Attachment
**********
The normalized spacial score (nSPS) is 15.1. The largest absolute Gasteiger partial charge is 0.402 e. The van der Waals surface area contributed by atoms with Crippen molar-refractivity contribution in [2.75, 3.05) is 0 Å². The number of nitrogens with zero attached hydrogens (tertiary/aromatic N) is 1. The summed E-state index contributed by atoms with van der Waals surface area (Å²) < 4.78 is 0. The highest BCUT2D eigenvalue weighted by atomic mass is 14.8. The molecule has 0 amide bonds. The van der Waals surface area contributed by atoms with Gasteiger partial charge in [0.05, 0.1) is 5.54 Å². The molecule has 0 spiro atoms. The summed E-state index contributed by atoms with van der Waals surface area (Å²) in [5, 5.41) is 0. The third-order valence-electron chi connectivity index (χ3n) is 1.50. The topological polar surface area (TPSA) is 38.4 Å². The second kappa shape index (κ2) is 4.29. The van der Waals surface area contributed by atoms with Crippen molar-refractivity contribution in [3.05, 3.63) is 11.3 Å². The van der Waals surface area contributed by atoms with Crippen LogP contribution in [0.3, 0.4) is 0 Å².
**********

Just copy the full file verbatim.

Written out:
The normalized spacial score (nSPS) is 15.1. The largest absolute Gasteiger partial charge is 0.402 e. The van der Waals surface area contributed by atoms with Crippen molar-refractivity contribution in [2.75, 3.05) is 0 Å². The number of nitrogens with zero attached hydrogens (tertiary/aromatic N) is 1. The summed E-state index contributed by atoms with van der Waals surface area (Å²) < 4.78 is 0. The highest BCUT2D eigenvalue weighted by atomic mass is 14.8. The molecule has 0 amide bonds. The van der Waals surface area contributed by atoms with Gasteiger partial charge in [0.05, 0.1) is 5.54 Å². The molecule has 0 spiro atoms. The summed E-state index contributed by atoms with van der Waals surface area (Å²) in [5, 5.41) is 0. The third-order valence-electron chi connectivity index (χ3n) is 1.50. The topological polar surface area (TPSA) is 38.4 Å². The second kappa shape index (κ2) is 4.29. The van der Waals surface area contributed by atoms with Crippen molar-refractivity contribution in [3.05, 3.63) is 11.3 Å². The van der Waals surface area contributed by atoms with Crippen LogP contribution in [0.3, 0.4) is 0 Å².